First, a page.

Paris Press Books: On Being Ill
Posted in Adrian Stephen, Between the Acts, Bloomsbury, John Lehmann, On Being Ill, Ralph Partridge, study guides, Toby Stephen, tagged Adrian Stephen, Between the Acts, Bloomsbury Group, Dr. Roy Johnson, John Lehmann, Mantex, On Being Ill, Ralph Patridge, Thoby Stephen, Virginia Woolf, Virginia Woolf study guides on Thursday 14 February 2013 | 1 Comment »
Roy Johnson of Mantex Information Design wrote Blogging Woolf to say he has added half a dozen new resources connected to Virginia Woolf and the Bloomsbury Group to the site. Here they are, with links:
Visit the Virginia Woolf at Mantex page. Woolf study guides on the site include:
Posted in art, art exhibits, Bloomsbury, literary blogs, On Being Ill, Vanessa Bell, Woolf online, Woolf sightings, tagged Alice Lowe, Bloomsbury Group, Duncan Grant, Hogarth Press, Kathleen Dixon Donnelly, On Being Ill, Roger Fry, SuchFriends blog, Vanessa Bell, Virginia Woolf on Tuesday 1 January 2013 |
Blogging Woolf is back from a holiday hiatus made longer by a bout with On Being Ill — the virus, not the Virginia Woolf essay published in 1930 by the Hogarth Press. But now that we are back, we recommend a couple of essays for your edification in this new year.
The first, “1913–What year…“ by Kathleen Dixon Donnelly on the SuchFriends blog, takes an in-depth look at the New York Armory Show in February 1913, connecting it to Bloomsbury Group painters Vanessa Bell, Duncan Grant, Roger Fry, etc. who closed London’s Second Post-Impressionist Exhibit early so many of the paintings could be sent on to New York.
Donnelly promises to post updates all year on what was happening to writers in 1913. You can also check out the Such Friends page on Facebook.
Woolfians near Manhattan have an advantage tomorrow. They can attend a book launch celebrating the Paris Press 10th anniversary edition of Virginia Woolf’s On Being Ill that includes Notes from Sick Rooms by her mother, Julia Stephen.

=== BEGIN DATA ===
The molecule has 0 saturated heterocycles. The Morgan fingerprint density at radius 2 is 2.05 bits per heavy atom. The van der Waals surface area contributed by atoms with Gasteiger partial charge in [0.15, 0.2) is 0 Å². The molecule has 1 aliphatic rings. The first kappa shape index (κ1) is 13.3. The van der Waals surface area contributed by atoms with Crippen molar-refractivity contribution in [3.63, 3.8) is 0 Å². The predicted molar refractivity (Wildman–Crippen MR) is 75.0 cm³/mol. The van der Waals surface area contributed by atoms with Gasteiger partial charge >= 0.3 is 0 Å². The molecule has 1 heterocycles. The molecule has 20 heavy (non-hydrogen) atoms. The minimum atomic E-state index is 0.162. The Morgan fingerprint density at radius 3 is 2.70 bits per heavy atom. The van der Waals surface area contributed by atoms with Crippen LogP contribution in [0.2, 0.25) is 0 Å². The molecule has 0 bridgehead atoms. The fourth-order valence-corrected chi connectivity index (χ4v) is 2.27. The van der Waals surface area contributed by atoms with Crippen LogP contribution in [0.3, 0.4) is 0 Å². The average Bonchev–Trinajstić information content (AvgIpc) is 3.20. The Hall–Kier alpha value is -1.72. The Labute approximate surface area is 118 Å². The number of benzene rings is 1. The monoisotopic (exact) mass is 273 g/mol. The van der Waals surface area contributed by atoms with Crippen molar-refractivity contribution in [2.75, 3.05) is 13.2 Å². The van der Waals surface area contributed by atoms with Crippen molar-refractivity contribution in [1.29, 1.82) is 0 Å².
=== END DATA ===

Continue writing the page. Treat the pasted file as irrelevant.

It marks the first book publication of Woolf and her mother.
The event will feature readings by Rita Charon (physician and Director of the Program in Narrative Medicine), Mark Hussey (Pace University and acclaimed Virginia Woolf scholar), Judith Kelman (Director of Visible Ink Writing Program, Memorial Sloan Kettering), and Elizabeth Lorde-Rollins (physician and poet).
Held at Case Lounge, JG Hall, Columbia Law School, the event is free and open to the public.
Read a review of the book in Publisher’s Weekly.
Posted in Virginia Woolf and memory, tagged Hermione Lee, On Being Ill, TS Eliot, Virginia Woolf, Virginia Woolf and memory, Virginia Woolf and Proust, Virginia Woolf and T.S. Eliot, Virginia Woolf blog, Waste Land on Wednesday 10 October 2012 |
Sally Green posed a question this week on the VWoolf Listserv that asked, “Did Virginia Woolf have anything to say about historical memory, or issues of memory, say, the way Proust thought about memory (or the way we do today when engaging in “memory studies”?
Feedback from the list suggested the following Woolf works that touch on memory:
Influences on Woolf and memory included:
Secondary sources on Woolf and memory included:
I also found these:
Memory is the seamstress, and a capricious one at that. Memory runs her needle in and out, up and down, hither and thither. We know not what comes next, or what follows after. Thus, the most ordinary movement in the world, such as sitting down at a table and pulling the inkstand towards one, may agitate a thousand odd, disconnected fragments, now bright, now dim, hanging and bobbing and dipping and flaunting, like the underlinen of a family of fourteen on a line in a gale of wind – Orlando
So how fitting that this week, the Financial Times published a review of Virginia Woolf’s 1930 volume On Being Ill.
As the story goes, Woolf fainted at a party in 1925. During the aftermath, which involved several months of recuperation, she wrote a thoughtful rumination on how illness changes one’s experience of the world.
Those thoughts were published by the Hogarth Press in a slim volume with cover art designed by her sister, Vanessa Bell. It was titled On Being Ill.
Five years ago, in 2003, Lee presented the keynote address at the 13th Annual International Virginia Woolf Conference on the essay. The theme that year was “Woolf in the Real World.” Nothing is more real than illness.
The Paris Press edition is not that new. My volume, which I picked up several years ago at my local Borders, has a copyright date of 2002.
Perhaps you can pick up a copy for an ill friend. It just might change his or her experience of the world.